Conlangery 133 Language and Identity

Conlangery 133 Language and Identity

Published: 17-11-26

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Transcript

Speaker 1
There more go Ken Lane Kathy Zycie labeled the boat site. Squeel. I miss a joke. Billy the head airport KSD.
Speaker 2
Welcome Dukan Legare the podcast Vectrex truckers like the Jews and the people who create them. I'm George Berley with me down the road with Jake Malloy. Hello. And over in Connecticut we have cable left. Hello. Back for two people back for a second time.
Speaker 3
This is my experiment with trying to troll people to fix and rotate posts and stuff. So today I have Jake and Kay on to talk about language and identity. This
Speaker 4
is a topic that can inform sort of common wording and even incorporating language into storytelling because it's a lot about how people interact with language and how language can identify you by language.
Speaker 5
Obviously like the clearest thing is that language is very much tied to ethnic identity. Right. But race gender sexual orientation gender identity your occupation your social class all kinds of things. Basically any facet of human like group identities can be sort of indexed by language and we're going to explore different ways.
Speaker 6
Yeah. Yeah. Jake you you. You gave us a little bit of an outline to go. I think we're going to just start where you started. So
Speaker 7
I thought one of the most obvious ways that people do it is by kind of naming those groups that you talked about like there. Within one society in one language they are often kind of social groups and those groups have names and by giving them names we kind of you know put them into relationship with each other and and those can vary and in lots of different ways.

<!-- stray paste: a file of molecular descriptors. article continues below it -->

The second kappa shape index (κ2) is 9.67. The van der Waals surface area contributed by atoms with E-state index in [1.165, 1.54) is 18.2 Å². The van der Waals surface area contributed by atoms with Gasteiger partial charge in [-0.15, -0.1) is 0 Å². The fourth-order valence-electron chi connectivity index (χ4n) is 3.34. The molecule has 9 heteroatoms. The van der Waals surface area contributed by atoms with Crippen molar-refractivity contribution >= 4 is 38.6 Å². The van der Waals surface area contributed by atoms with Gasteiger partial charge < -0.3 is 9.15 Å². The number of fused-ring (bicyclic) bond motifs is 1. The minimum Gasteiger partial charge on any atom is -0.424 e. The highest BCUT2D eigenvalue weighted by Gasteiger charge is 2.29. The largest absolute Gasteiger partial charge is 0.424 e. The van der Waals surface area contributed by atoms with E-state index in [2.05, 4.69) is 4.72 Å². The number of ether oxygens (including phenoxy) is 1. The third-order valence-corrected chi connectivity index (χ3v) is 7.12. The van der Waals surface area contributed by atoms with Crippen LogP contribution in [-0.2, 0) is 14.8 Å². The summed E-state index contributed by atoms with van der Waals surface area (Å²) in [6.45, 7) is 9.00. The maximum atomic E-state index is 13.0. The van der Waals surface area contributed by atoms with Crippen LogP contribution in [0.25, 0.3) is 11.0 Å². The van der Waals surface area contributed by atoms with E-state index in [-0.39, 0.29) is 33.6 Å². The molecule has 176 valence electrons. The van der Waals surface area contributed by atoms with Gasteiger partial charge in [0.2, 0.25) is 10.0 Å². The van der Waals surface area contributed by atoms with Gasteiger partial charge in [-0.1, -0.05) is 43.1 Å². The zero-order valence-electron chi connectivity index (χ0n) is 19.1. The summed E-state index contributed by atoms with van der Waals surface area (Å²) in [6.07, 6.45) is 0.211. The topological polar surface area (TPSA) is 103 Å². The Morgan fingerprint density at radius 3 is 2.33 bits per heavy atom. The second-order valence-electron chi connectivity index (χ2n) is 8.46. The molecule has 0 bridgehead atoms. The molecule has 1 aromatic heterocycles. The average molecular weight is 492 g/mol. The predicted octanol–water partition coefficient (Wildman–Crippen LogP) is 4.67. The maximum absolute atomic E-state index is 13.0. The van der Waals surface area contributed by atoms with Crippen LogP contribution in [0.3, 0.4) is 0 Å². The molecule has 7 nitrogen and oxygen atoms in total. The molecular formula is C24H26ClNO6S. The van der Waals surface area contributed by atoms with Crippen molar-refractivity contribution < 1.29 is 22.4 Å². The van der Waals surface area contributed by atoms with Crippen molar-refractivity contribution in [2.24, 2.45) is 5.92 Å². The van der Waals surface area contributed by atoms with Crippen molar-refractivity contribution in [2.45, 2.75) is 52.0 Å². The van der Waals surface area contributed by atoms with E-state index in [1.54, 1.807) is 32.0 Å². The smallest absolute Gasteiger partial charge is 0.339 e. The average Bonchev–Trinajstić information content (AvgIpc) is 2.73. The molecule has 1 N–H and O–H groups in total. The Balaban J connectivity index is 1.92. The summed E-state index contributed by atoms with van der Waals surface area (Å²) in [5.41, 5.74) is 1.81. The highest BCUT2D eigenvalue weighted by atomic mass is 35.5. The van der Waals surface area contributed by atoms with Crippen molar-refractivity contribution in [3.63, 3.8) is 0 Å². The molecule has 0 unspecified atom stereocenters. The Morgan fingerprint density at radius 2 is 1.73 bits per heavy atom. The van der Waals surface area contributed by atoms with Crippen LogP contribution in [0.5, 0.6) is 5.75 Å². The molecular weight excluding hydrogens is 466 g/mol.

Speaker 4
Yeah like definitely this is this is more about.
Speaker 5
So there's there's your group you can name people by sex age race gender identity all those things and we won't get into like necessarily offensive was that to me. But the way that you do call a group does say something about what you think about that group and such. So think about that. So
Speaker 7
I was just going to one of the things that I think is most important about as we get into the various other part is a notion of intersectionality of identity and I so historically in the US that was kind of particular to talking about how gender identity and race identities can interact in ways that may be unexpected from viewing either race or gender separately but then kind of as that word is taken on a broader meaning it's incorporated does it help when you see a person or in this case maybe when you hear a person you may not necessarily going to be just grabbing one category but maybe a few different types of categories of identity at the same time.
Speaker 8
Yeah I think to the cultural prestige. And a lot of things to you. So this is where education is a huge classifier that carries a lot of status. You'll find people using Mord I guess educated and at airports around that dialects and a lot more formal settings to show status. In some cases or because they were brought up by people who are already in that kind of educated social class. And for people who are trying to move into that social class it can be kind of hard in some ways and so that's one way in which those categories can interact. Like for instance I grew up in the rural Midwest and I read a lot of books at a college reading level at a young age. I had never heard those words out loud. And